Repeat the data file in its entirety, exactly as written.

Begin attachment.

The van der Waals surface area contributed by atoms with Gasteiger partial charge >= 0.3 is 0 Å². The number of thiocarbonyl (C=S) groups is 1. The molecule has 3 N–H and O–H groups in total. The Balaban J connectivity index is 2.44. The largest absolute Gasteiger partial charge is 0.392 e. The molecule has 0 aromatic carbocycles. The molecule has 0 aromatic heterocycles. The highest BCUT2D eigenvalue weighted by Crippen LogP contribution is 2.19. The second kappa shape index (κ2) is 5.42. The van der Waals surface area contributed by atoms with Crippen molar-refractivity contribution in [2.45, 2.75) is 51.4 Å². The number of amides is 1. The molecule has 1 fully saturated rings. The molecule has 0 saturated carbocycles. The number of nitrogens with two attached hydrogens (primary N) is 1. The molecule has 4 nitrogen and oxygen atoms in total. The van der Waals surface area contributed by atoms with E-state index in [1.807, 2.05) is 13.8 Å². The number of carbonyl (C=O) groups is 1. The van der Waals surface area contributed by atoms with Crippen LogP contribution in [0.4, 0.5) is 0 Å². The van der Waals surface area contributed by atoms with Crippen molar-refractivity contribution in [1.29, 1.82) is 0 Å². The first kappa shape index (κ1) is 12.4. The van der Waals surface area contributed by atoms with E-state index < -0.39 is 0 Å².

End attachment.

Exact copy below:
The van der Waals surface area contributed by atoms with Gasteiger partial charge >= 0.3 is 0 Å². The number of thiocarbonyl (C=S) groups is 1. The molecule has 3 N–H and O–H groups in total. The Balaban J connectivity index is 2.44. The largest absolute Gasteiger partial charge is 0.392 e. The molecule has 0 aromatic carbocycles. The molecule has 0 aromatic heterocycles. The highest BCUT2D eigenvalue weighted by Crippen LogP contribution is 2.19. The second kappa shape index (κ2) is 5.42. The van der Waals surface area contributed by atoms with Crippen molar-refractivity contribution in [2.45, 2.75) is 51.4 Å². The number of amides is 1. The molecule has 1 fully saturated rings. The molecule has 0 saturated carbocycles. The number of nitrogens with two attached hydrogens (primary N) is 1. The molecule has 4 nitrogen and oxygen atoms in total. The van der Waals surface area contributed by atoms with E-state index in [1.807, 2.05) is 13.8 Å². The number of carbonyl (C=O) groups is 1. The van der Waals surface area contributed by atoms with Crippen LogP contribution in [0.4, 0.5) is 0 Å². The van der Waals surface area contributed by atoms with Crippen molar-refractivity contribution in [1.29, 1.82) is 0 Å². The first kappa shape index (κ1) is 12.4. The van der Waals surface area contributed by atoms with E-state index < -0.39 is 0 Å².